“My dad was the enforcer, but she’s the real fighter,” Tierney said. “Honestly, a death can tear a family apart, but we’re closer than ever and our relationships have never been better in the last 10 years. She allowed us to communicate our feelings and get everything out in the open. We’ll have heavy hearts (on Sunday) from sun-up to sun-down, but we’ll also be able to shine some light on what my mom has accomplished.”

An upcoming expansion of a cardiac wellness and rehabilitation center at Tecumseh Arena, which is just east of Windsor, will be named after the former heavyweight champion of the NHL. The existing two centers are located at Hotel-Dieu Grace’s home base in Windsor and in the county at the Sherk Complex in Leamington.

“Looking back, Bob had signs of cardiac issues,” Dani Probert said. “He should’ve changed his diet, exercised more and stopped smoking. He was stubborn like a lot of males. He should’ve been at the doctors and paid more attention to the signs. So many should’ves and could’ves. If you experience cardiac-related symptoms, there’s places to go for angioplasty, angiograms, to exercise and to recover.”

Probert said that “stubbornness” and “determination” showed up on and off the ice. During his NHL All-Star season in 1988, Probert scored a career-high 29 goals playing alongside Steve Yzerman and broke Gordie Howe’s playoff scoring record with 21 points in 16 games. Probert still leads the team in all-time penalty minutes with 2,090.

His off-ice incidents were also well-documented. Probert’s drinking and substance abuse led to 10 rehab stays, two NHL suspensions and a jail sentence for carrying cocaine across the Windsor-Detroit border.

He was also one of the first NHL players to be diagnosed with Chronic Traumatic Encephalopathy (CTE), a degenerative brain disease which may have been partly caused by a lifelong career of playing one of the most physical sports, including 246 career fights in 16 years with the Red Wings and Chicago Blackhawks. 

“It was difficult telling those stories again right after he died and when they were finishing his book (“Tough Guy: My Life on the Edge”),” Probert said. “He wanted it done and we honored his wish. That first year, so many people wanted to pay tribute to him and I didn’t want to say no to everybody. I never could’ve imagined the importance of starting and planning this motorcycle ride. It’s been my saving grace, a real blessing.”

Marra said there’s no guarantee the motorcycle fundraiser will last forever. Year after year, they sit down after each ride, assess what went right and what went wrong, decide on another possible year (“The answer is always yes,” he says) and then how their seven-member foundation can raise more money and best “serve with humility.”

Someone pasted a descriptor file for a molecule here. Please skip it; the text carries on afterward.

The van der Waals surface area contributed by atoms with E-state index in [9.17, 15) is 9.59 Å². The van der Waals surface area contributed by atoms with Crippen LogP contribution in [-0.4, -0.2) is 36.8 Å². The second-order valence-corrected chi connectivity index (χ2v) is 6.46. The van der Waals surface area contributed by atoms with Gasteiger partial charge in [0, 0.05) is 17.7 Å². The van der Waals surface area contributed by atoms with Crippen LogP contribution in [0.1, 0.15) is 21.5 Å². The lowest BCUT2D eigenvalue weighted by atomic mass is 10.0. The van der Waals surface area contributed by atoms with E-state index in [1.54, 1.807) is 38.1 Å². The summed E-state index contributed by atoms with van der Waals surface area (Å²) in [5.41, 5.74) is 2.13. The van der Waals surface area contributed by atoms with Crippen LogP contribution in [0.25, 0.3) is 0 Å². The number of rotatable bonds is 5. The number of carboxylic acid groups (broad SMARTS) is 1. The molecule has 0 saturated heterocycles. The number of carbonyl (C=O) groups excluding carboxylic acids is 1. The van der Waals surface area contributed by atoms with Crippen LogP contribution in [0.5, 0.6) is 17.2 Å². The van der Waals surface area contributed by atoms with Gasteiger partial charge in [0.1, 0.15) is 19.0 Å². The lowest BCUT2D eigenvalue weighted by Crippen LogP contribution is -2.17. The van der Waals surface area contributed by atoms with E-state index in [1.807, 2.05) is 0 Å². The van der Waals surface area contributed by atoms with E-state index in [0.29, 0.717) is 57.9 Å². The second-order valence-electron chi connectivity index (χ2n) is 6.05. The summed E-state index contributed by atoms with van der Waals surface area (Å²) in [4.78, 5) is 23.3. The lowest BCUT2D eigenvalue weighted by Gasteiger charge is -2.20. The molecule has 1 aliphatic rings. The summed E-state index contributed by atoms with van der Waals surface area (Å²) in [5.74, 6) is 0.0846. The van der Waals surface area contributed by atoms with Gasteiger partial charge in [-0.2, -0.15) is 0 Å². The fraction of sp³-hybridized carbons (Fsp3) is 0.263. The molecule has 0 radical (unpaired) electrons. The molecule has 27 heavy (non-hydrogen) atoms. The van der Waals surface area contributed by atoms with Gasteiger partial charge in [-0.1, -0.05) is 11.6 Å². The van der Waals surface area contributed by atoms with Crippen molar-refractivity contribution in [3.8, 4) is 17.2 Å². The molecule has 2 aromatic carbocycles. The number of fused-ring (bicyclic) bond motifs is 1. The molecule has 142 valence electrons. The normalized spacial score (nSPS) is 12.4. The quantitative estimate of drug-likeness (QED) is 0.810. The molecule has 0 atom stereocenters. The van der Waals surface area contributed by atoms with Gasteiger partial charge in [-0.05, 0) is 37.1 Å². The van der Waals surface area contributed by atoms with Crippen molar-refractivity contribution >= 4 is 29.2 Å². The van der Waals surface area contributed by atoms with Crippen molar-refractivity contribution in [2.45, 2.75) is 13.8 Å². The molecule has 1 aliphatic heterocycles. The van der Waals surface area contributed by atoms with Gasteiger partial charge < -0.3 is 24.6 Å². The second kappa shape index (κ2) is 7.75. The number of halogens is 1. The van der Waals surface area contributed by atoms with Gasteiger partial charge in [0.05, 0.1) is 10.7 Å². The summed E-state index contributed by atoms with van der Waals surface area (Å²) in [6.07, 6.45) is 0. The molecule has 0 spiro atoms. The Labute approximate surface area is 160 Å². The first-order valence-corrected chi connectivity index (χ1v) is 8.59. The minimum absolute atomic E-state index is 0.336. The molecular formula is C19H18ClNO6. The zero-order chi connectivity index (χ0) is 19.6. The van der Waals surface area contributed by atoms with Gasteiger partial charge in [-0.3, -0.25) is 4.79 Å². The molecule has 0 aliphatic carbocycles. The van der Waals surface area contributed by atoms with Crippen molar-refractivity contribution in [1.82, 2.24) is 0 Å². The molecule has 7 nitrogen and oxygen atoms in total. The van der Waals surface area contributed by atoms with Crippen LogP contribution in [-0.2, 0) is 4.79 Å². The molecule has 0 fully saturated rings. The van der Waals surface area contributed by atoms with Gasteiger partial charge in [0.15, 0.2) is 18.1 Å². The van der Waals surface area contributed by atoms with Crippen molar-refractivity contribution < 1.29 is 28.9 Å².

“Dani has never tried to glamorize her life,” Marra said. “She’s humble and grateful and she’s taught us so much about commitment to family, perseverance, strength of character. During the pandemic, we’ve also asked her to use her time and skills to support our staff and help take care of others. She’s really run with that responsibility.”

With the 10-year anniversary only a few days away, Probert said they’ve had to deal with a “very painful” month of memories. June 5 would’ve been his 55th birthday, Father’s Day was two weekends ago and Wednesday was their 27th wedding anniversary (“Bob and Sheldon Kennedy got up on stage and he sang to me, ‘Some Kind of Wonderful.'”)

“That was Bob’s final gift to us … living in the moment,” she said. “He always lived life in the moment, so spontaneous in everything he did, I was always the planner, organizer, thinking ahead. Now, we’re even more grateful for every day, the simple moments, the true beauty in that. We take nothing for granted.

“After some time and a lot of therapy, you realize that life will never be the same but it doesn’t mean it can’t be wonderful. I would love for someone to read this and get their health checked out and be more aware of cardiac care. When I look at my kids with heart disease in the family, we know to pay more attention to our health. That’s part of Bob’s legacy now. We’re grateful to give back.”

mfalkner@detroitnews.com

Twitter: @falkner

Bob Probert glance

►Born: June 5, 1965

►Birthplace: Windsor

►Died: July 5, 2010

►Family: Wife Dani, children Brogan, Tierney, Jack, Decyln

►Drafted: Detroit Red Wings’ 3rd-round pick in 1983

►Position: Left winger

►Height: 6’4″

►Weight: 225 pounds

►Regular season stats: 163 goals, 221 assists, 384 points, 3,300 penalty minutes in 935 games with the Red Wings and Chicago Blackhawks 

►Playoff stats: 16 goals, 32 assists, 48 points, 274 penalty minutes in 81 games